A Walking Tour of Plimoth Plantation
Plimoth (Plymouth) Plantation was the first permanent European settlement
in southern New England (AD 1620). Today, this area is the site of a
living museum, dedicated to recreating 17th- century lifeways in the
New World. Plimoth Plantation includes two main components: 1) a
reconstruction of the European village occupied by the Pilgrims and 2) a
reconstructed Native American hamlet known as Hobbamock's Homesite. Both
components offer interpretive exhibits illustrating many aspects of life.
People in historic period
costumes carry out the daily tasks which would have been conducted by the
occupants of the area. These tasks include cultivation and processing of
wild and domesticated plants and animals, house construction, craft
production, and socializing (they are a talkative bunch).
If you would like to learn more about Native American technology in
southern New England, visit NativeTech.
Images from Plimoth Plantation
- One of the many
guides dressed in 17th- century European clothing.
- A semi-subterranean house.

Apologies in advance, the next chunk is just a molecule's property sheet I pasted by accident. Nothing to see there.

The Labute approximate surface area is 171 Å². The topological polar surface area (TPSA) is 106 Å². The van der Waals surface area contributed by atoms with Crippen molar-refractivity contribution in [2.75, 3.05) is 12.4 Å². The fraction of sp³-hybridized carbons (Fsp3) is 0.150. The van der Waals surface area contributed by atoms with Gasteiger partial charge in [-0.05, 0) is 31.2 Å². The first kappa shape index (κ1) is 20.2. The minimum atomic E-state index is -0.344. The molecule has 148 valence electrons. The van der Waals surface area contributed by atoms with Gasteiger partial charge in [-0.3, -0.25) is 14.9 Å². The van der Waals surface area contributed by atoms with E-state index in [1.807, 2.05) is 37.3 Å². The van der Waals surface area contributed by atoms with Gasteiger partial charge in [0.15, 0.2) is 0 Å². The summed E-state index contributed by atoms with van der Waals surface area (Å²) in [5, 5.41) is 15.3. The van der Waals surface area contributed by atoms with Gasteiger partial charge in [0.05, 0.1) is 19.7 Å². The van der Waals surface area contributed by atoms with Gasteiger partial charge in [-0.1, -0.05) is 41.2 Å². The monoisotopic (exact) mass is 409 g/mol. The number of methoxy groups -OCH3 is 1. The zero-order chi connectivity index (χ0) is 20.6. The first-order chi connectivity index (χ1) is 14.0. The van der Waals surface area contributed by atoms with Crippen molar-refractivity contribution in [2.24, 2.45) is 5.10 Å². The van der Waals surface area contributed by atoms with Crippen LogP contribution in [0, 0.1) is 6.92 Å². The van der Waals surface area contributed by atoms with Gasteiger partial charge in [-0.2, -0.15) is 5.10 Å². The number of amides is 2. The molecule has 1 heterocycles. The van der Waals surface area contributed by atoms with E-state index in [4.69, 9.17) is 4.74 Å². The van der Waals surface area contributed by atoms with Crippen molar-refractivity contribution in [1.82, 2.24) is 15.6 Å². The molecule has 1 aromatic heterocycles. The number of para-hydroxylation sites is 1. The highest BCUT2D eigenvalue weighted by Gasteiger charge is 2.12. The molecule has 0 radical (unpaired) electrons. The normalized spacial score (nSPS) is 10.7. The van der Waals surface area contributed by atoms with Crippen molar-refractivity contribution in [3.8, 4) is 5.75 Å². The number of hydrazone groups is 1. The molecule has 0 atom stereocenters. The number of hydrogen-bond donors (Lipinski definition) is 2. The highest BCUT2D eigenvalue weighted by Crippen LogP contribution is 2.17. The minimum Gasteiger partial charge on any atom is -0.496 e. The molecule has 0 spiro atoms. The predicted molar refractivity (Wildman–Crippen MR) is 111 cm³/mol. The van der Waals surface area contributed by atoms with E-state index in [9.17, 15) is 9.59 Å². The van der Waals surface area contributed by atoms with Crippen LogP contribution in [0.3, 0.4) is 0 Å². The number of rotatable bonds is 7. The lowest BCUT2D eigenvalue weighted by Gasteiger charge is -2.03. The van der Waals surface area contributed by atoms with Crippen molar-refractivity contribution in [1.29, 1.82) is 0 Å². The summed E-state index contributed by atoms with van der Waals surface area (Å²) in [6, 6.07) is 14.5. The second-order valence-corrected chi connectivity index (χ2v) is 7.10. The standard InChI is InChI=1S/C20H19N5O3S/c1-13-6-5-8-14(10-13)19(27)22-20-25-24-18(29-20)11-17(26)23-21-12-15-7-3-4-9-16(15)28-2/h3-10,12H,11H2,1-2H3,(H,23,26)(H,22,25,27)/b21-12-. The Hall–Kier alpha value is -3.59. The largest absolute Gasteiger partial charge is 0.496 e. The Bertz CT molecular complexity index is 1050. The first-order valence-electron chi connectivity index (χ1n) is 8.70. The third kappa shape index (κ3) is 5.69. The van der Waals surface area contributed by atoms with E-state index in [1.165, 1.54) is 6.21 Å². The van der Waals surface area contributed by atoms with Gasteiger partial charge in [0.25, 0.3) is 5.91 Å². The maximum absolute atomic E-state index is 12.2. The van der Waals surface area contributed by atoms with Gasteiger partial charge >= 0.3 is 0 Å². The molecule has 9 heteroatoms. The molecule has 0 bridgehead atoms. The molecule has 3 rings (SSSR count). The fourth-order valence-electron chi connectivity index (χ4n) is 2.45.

- Another example of a 17th- century
- A view of several
the organic nature of the architecture at this colonial settlement.
- Detail of the interior of a bastion.
- A 17th- century outdoor oven.
meal being prepared inside one of the English houses.
Images from Hobbamock's Homesite
- A bark and cattail wigwam at
Hobbamock's Homesite. There is also a bark-covered longhouse.
- A detail of bullrush wall mats
inside the wigwam.
- A smaller "menstruation
hut" made of cattails.
- A twined bag.
of cultivating and hunting tools.
A view of the maize garden at Hobbamock's Homesite.
- One of the interpretive
Hobbamock's Homesite dressed in a mixture of traditional Native American and
- Food and storage
- A typical meal being
cooked at Hobbamock's Homesite.
- Storage pit